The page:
Years ago, Susan and I left our pastorate in Cottondale, AL to plant a church in Anderson, SC. Shortly after I published our decision, I received a letter from a friend, who was in Scottsdale, AZ. It read:
We received your Review (church newsletter) this week and learned of your plans for church planting. Congratulations on your faith and courage—and obedience.
May I share something from personal experience? The work you face ahead is challenging, demanding, lonely, endless, overwhelming and, at times, painful. We have learned it is more demanding to give birth to a new church than care for one that is already in existence and growing. But let me hasten to add that the rewards are more thrilling, satisfying, exciting, meaningful, fulfilling and heartwarming. Perhaps, in a very special way, the Lord will help you to bring into existence a spiritual family that before was not present.
If you are at all concerned about what lies ahead, let me assure you of a greater awareness of the Lord’s faithfulness and a greater appreciation for your calling and ministry.
Thirty years have come and gone since I received that letter. This summer, Lakeside, the church we planted, celebrated 30 years of serving God and their community.
While reflecting, I was reminded that the key that unlocks the door to success is the key of commitment. Someone wrote, Most frustrated quitters never achieve their potential, not because of bad breaks or unusual problems, but because of the failure to commit themselves to their goal regardless of obstacles.
The level of your determination to accomplish your work is measured by what it takes to make you quit. Any reservation in your mind concerning the rightness of your plan will become a roadblock to you. Every great endeavor has a price tag. The greater the job, the higher the price. That price tag is known as commitment.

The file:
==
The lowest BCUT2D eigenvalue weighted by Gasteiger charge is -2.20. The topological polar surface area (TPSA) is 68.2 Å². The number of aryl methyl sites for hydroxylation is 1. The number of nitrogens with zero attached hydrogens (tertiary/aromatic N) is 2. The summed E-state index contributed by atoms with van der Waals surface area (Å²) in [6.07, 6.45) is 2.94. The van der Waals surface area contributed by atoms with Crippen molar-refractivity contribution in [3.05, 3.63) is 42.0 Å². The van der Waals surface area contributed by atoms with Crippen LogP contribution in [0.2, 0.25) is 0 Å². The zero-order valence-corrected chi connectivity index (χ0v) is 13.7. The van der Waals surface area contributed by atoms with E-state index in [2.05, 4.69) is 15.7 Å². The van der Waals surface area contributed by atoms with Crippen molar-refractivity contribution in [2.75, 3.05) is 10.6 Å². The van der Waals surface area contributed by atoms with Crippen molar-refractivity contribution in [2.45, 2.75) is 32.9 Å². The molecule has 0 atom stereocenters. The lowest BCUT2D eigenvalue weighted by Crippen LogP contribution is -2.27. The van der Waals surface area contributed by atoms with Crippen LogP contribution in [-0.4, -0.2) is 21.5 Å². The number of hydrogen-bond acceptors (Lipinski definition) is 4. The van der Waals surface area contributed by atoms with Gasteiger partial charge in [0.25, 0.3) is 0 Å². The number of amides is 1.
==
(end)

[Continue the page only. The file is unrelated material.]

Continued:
It was during these days that I framed the quote by H. M. Murray and hung it so that I could see it everyday.
Until one is committed, there is a hesitancy, a chance to draw back. But the moment one definitely commits oneself, then God moves too, and a whole stream of events erupt. All manner of unforeseen incidents, meetings, persons and material assistance which no man could have dreamed would come his way, begins to flow toward him. It all starts when he commits himself.
Last year about this time, our district committed to the task called District Transformation Project. Through weekend consultations, year-long coaching, and periodic lay training events we are endeavoring to bring health to our churches, one at a time.
This weekend, our District Board and Leadership Team will meet to evaluate where we have been as a district, where we are as a district, and where we are headed as a district. I value highly this Leadership Retreat! Working with a group of committed leaders makes the journey more enjoyable and the task more doable.
And as with all other worthwhile enterprises, the DTP demands and deserves our all. Truly, commitment is the key. The letter that I received 30 years ago is still applicable for today!